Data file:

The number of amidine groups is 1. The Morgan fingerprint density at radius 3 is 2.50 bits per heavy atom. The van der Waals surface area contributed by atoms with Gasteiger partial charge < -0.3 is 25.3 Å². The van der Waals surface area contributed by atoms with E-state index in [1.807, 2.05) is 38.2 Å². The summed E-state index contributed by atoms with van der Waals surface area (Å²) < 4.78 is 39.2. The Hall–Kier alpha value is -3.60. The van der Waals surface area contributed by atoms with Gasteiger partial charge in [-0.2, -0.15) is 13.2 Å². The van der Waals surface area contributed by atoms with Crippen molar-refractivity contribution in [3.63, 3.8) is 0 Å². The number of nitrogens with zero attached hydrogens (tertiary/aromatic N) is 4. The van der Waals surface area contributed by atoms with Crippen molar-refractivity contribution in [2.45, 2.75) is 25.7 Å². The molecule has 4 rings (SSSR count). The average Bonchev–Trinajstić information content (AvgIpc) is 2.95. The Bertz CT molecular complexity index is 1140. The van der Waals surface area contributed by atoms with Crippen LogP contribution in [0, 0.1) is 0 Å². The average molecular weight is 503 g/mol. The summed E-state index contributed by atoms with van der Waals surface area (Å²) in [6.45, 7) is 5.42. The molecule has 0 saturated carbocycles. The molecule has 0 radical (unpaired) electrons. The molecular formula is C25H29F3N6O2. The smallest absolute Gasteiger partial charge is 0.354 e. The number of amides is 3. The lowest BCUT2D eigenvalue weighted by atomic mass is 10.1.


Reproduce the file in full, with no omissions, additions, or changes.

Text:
The number of amidine groups is 1. The Morgan fingerprint density at radius 3 is 2.50 bits per heavy atom. The van der Waals surface area contributed by atoms with Gasteiger partial charge < -0.3 is 25.3 Å². The van der Waals surface area contributed by atoms with E-state index in [1.807, 2.05) is 38.2 Å². The summed E-state index contributed by atoms with van der Waals surface area (Å²) < 4.78 is 39.2. The Hall–Kier alpha value is -3.60. The van der Waals surface area contributed by atoms with Gasteiger partial charge in [-0.2, -0.15) is 13.2 Å². The van der Waals surface area contributed by atoms with Crippen molar-refractivity contribution in [3.63, 3.8) is 0 Å². The number of nitrogens with zero attached hydrogens (tertiary/aromatic N) is 4. The van der Waals surface area contributed by atoms with Crippen molar-refractivity contribution in [2.45, 2.75) is 25.7 Å². The molecule has 4 rings (SSSR count). The average Bonchev–Trinajstić information content (AvgIpc) is 2.95. The Bertz CT molecular complexity index is 1140. The van der Waals surface area contributed by atoms with Crippen LogP contribution in [0, 0.1) is 0 Å². The average molecular weight is 503 g/mol. The summed E-state index contributed by atoms with van der Waals surface area (Å²) in [6.45, 7) is 5.42. The molecule has 0 saturated carbocycles. The molecule has 0 radical (unpaired) electrons. The molecular formula is C25H29F3N6O2. The smallest absolute Gasteiger partial charge is 0.354 e. The number of amides is 3. The lowest BCUT2D eigenvalue weighted by atomic mass is 10.1.